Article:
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Derek Lowe The 2002 Model

Dbl%20new%20portrait%20B%26W.png After 10 years of blogging. . .

Derek Lowe, an Arkansan by birth, got his BA from Hendrix College and his PhD in organic chemistry from Duke before spending time in Germany on a Humboldt Fellowship on his post-doc. He's worked for several major pharmaceutical companies since 1989 on drug discovery projects against schizophrenia, Alzheimer's, diabetes, osteoporosis and other diseases. To contact Derek email him directly: Twitter: Dereklowe

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« And Now A Word. . . | Main | What We Are Pleased to Call State of the Art »

January 23, 2005

A Trial Too Far

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Posted by Derek

So Johnson and Johnson is the latest company to try to broaden their market for a drug and run into cardiovascular side effects. Their Alzheimer's drug Reminyl (galantamine), makes some money, but is hardly a blockbuster. It's a natural product (derived from daffodil bulbs, of all things), and it's a cholinesterase inhibitor, the same mechanism as the two other Alzheimer's drugs on the market. None of them are gigantic sellers, because they don't do all that much for people, especially once they have serious symptoms. But if you could show beneficial effects in the pre-Alzheimer's population, then the potential number of patient could be much larger. I should, in fairness, point out that the potential benefits to the patients could be larger, too: earlier treatment before the disease has had more time to do irreversible damage.

Cholinesterase inhibition is a pretty crude tool to help Alzheimer's, but it's all that we have at the moment. The idea is the turn up the volume of neuronal signals that use acetylcholine as a transmitter molecule, by inhibiting the enzyme that would break it down and sweep it out of the synapse. I don't see an obvious connection between this mechanism and the cardiovascular effects that showed up in J&J's trial.

This is another illustration of the same thing that's bringing down the COX-2 inhibitors. The larger the population that takes your drug, and the more clinical trials you run, the better your chance of finding the side effects. All drugs have side effects, and if you turn over enough rocks you'll see them. But without expanding the patient population, you won't be helping all the people you could help, and you won't be making all the money you could make. It's like walking through a minefield. It's what we do for a living over here. What a business!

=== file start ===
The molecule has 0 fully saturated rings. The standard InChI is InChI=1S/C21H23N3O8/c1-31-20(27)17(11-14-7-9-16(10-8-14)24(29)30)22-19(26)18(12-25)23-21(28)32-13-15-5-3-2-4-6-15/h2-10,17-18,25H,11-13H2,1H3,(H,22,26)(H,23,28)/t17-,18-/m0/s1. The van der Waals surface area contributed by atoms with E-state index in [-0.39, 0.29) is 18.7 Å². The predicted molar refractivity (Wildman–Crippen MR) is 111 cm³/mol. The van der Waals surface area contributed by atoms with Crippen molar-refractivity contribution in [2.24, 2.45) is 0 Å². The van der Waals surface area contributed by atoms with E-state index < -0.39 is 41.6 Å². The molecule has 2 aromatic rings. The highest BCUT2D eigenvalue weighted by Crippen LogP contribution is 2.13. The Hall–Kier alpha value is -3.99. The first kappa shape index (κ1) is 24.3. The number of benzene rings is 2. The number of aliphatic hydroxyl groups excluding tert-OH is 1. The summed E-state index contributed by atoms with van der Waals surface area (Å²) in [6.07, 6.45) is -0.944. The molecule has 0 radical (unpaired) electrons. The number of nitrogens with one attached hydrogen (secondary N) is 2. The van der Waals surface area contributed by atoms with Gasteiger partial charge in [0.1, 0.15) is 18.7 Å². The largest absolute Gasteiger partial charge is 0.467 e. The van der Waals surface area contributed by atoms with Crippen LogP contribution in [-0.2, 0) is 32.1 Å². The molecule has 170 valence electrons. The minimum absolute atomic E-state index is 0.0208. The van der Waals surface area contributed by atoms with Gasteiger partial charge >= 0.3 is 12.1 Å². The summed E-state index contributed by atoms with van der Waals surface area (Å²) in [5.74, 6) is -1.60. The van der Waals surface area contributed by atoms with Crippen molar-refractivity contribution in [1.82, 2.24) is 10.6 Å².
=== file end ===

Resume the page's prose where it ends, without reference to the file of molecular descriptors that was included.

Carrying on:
Comments (7) + TrackBacks (0) | Category: Alzheimer's Disease | Toxicology


1. David Govett on January 23, 2005 9:27 PM writes...

I realize there is demand from desperate people, but time and again it seems promising drugs have intolerable side effects in clinical trials. Perhaps our understanding of human physiology is too primitive for the development of efficacious drugs. Shouldn't there be more emphasis on modeling the entirety of human physiology, so as to be able to predict deleterious side-effects?

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2. Bill Kargo on January 24, 2005 1:17 AM writes...

"The idea is to turn up the volume of neuronal signals that use acetylcholine as a transmitter molecule, by inhibiting the enzyme that would break it down and sweep it out of the synapse." I think early stages of AD are characterized by a more-or-less selective reduction in the number/functioning of cells in a brain area called the Nucleus Basalis of Meynert. Large cells in the NBM are the main supply of acetylcholine (Ach) to the cerebral cortex and hippocampus. If NBM cells are experimentally lesioned (e.g. in animal models), there are clear behavioral deficits, e.g. in memory formation, memory retrieval, and attention, and the (downstream) cortical plasticity associated with new learning is blocked. Thus, if a small population of NBM cells is still functional, AchE inhibitors should amplify Ach levels in the cortex and hippocampus in response to the discharge of these remaining NBM cells. The enhanced levels should improve attention and cognitive functioning in early AD, when the receptive brain areas are still 'healthy'. A biq question though is whether higher Ach levels will also prevent or delay later stages of AD, which are characterized by more widespread anatomical changes (i.e. plaques, tangles and degeneration in other brain areas). Some people believe that there may be a connection between the loss of plasticity (e.g. the synaptic or cellular events enabled by the presence of Ach) and the progression of AD, but I don't think it's very clear at all. It may be that NBM cells are more sensitive, for some reason, and die off first and other more resistant brain areas follow suit. I think it's pretty clear that raising Ach levels does not stop the ultimate progression of AD (I don't even know if AchE inhibitors delay it), but they should improve cognitive functioning in early AD and therefore improve quality of life at least for a brief period. I just don't know if these potential, short improvements outweigh the cardiovascular risks (Is there any equation out there to determine such a thing?). Oh, by the way, it looks like some companies are developing drugs for ADHD that also increase Ach levels in the cortex (e.g. H3 receptor antagonists and modafinil). Maybe J&J should further broaden the market for their AchE inhibitor by testing it on an ADHD population. This seems to be the norm for neuro-pharmacologics (re-usability), but might not be such a bad thing.